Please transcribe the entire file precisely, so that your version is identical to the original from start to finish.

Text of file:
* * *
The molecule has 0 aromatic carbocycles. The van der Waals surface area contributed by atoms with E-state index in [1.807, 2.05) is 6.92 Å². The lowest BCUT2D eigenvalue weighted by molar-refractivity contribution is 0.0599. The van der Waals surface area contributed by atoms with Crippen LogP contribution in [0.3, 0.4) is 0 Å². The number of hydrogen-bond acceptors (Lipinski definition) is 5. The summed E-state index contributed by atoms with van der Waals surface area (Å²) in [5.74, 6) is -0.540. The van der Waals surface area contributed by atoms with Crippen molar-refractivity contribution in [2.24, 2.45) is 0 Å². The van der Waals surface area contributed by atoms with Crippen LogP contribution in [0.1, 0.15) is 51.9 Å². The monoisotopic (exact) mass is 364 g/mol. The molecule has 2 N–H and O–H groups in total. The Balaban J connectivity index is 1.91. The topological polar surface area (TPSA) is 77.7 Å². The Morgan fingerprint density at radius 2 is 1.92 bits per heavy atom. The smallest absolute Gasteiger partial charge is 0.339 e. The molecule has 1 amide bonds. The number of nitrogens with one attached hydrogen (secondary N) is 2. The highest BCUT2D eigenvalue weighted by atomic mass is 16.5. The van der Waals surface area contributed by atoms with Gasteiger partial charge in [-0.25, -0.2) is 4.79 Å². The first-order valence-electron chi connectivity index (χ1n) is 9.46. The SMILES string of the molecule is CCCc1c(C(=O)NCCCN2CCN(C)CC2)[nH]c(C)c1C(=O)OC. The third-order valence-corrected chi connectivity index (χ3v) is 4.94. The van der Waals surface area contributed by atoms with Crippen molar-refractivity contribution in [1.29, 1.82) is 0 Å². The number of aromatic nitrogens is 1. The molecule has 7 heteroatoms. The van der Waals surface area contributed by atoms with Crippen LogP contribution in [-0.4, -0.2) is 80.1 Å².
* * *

The molecule has 0 aromatic carbocycles. The van der Waals surface area contributed by atoms with E-state index in [1.807, 2.05) is 6.92 Å². The lowest BCUT2D eigenvalue weighted by molar-refractivity contribution is 0.0599. The van der Waals surface area contributed by atoms with Crippen LogP contribution in [0.3, 0.4) is 0 Å². The number of hydrogen-bond acceptors (Lipinski definition) is 5. The summed E-state index contributed by atoms with van der Waals surface area (Å²) in [5.74, 6) is -0.540. The van der Waals surface area contributed by atoms with Crippen molar-refractivity contribution in [2.24, 2.45) is 0 Å². The van der Waals surface area contributed by atoms with Crippen LogP contribution in [0.1, 0.15) is 51.9 Å². The monoisotopic (exact) mass is 364 g/mol. The molecule has 2 N–H and O–H groups in total. The Balaban J connectivity index is 1.91. The topological polar surface area (TPSA) is 77.7 Å². The Morgan fingerprint density at radius 2 is 1.92 bits per heavy atom. The smallest absolute Gasteiger partial charge is 0.339 e. The molecule has 1 amide bonds. The number of nitrogens with one attached hydrogen (secondary N) is 2. The highest BCUT2D eigenvalue weighted by atomic mass is 16.5. The van der Waals surface area contributed by atoms with Gasteiger partial charge in [-0.25, -0.2) is 4.79 Å². The first-order valence-electron chi connectivity index (χ1n) is 9.46. The SMILES string of the molecule is CCCc1c(C(=O)NCCCN2CCN(C)CC2)[nH]c(C)c1C(=O)OC. The third-order valence-corrected chi connectivity index (χ3v) is 4.94. The van der Waals surface area contributed by atoms with Crippen molar-refractivity contribution in [1.29, 1.82) is 0 Å². The number of aromatic nitrogens is 1. The molecule has 7 heteroatoms. The van der Waals surface area contributed by atoms with Crippen LogP contribution in [-0.4, -0.2) is 80.1 Å².